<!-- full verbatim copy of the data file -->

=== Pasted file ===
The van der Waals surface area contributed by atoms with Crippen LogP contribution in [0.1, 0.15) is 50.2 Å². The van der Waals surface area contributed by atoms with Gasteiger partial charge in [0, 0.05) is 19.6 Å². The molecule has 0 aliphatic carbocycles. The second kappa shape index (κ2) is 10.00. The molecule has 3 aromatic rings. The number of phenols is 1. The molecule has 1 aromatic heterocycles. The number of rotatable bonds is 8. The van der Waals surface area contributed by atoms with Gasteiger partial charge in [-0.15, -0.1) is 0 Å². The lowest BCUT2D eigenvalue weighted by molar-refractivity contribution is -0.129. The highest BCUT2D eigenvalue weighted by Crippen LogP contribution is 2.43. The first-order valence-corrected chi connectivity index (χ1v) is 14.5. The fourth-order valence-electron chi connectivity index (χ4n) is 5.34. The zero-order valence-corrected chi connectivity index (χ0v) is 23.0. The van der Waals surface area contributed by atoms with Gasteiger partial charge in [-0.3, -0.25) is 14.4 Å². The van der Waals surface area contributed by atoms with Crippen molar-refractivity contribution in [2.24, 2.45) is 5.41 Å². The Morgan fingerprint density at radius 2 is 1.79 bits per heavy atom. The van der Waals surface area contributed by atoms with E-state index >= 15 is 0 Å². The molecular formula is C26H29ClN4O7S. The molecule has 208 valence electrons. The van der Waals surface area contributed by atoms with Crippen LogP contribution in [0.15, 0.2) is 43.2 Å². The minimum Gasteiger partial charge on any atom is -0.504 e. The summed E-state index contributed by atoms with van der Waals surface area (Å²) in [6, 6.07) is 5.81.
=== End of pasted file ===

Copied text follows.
The van der Waals surface area contributed by atoms with Crippen LogP contribution in [0.1, 0.15) is 50.2 Å². The van der Waals surface area contributed by atoms with Gasteiger partial charge in [0, 0.05) is 19.6 Å². The molecule has 0 aliphatic carbocycles. The second kappa shape index (κ2) is 10.00. The molecule has 3 aromatic rings. The number of phenols is 1. The molecule has 1 aromatic heterocycles. The number of rotatable bonds is 8. The van der Waals surface area contributed by atoms with Gasteiger partial charge in [-0.15, -0.1) is 0 Å². The lowest BCUT2D eigenvalue weighted by molar-refractivity contribution is -0.129. The highest BCUT2D eigenvalue weighted by Crippen LogP contribution is 2.43. The first-order valence-corrected chi connectivity index (χ1v) is 14.5. The fourth-order valence-electron chi connectivity index (χ4n) is 5.34. The zero-order valence-corrected chi connectivity index (χ0v) is 23.0. The van der Waals surface area contributed by atoms with Gasteiger partial charge in [-0.3, -0.25) is 14.4 Å². The van der Waals surface area contributed by atoms with Crippen molar-refractivity contribution in [2.24, 2.45) is 5.41 Å². The Morgan fingerprint density at radius 2 is 1.79 bits per heavy atom. The van der Waals surface area contributed by atoms with E-state index >= 15 is 0 Å². The molecular formula is C26H29ClN4O7S. The molecule has 208 valence electrons. The van der Waals surface area contributed by atoms with Crippen LogP contribution in [0.15, 0.2) is 43.2 Å². The minimum Gasteiger partial charge on any atom is -0.504 e. The summed E-state index contributed by atoms with van der Waals surface area (Å²) in [6, 6.07) is 5.81.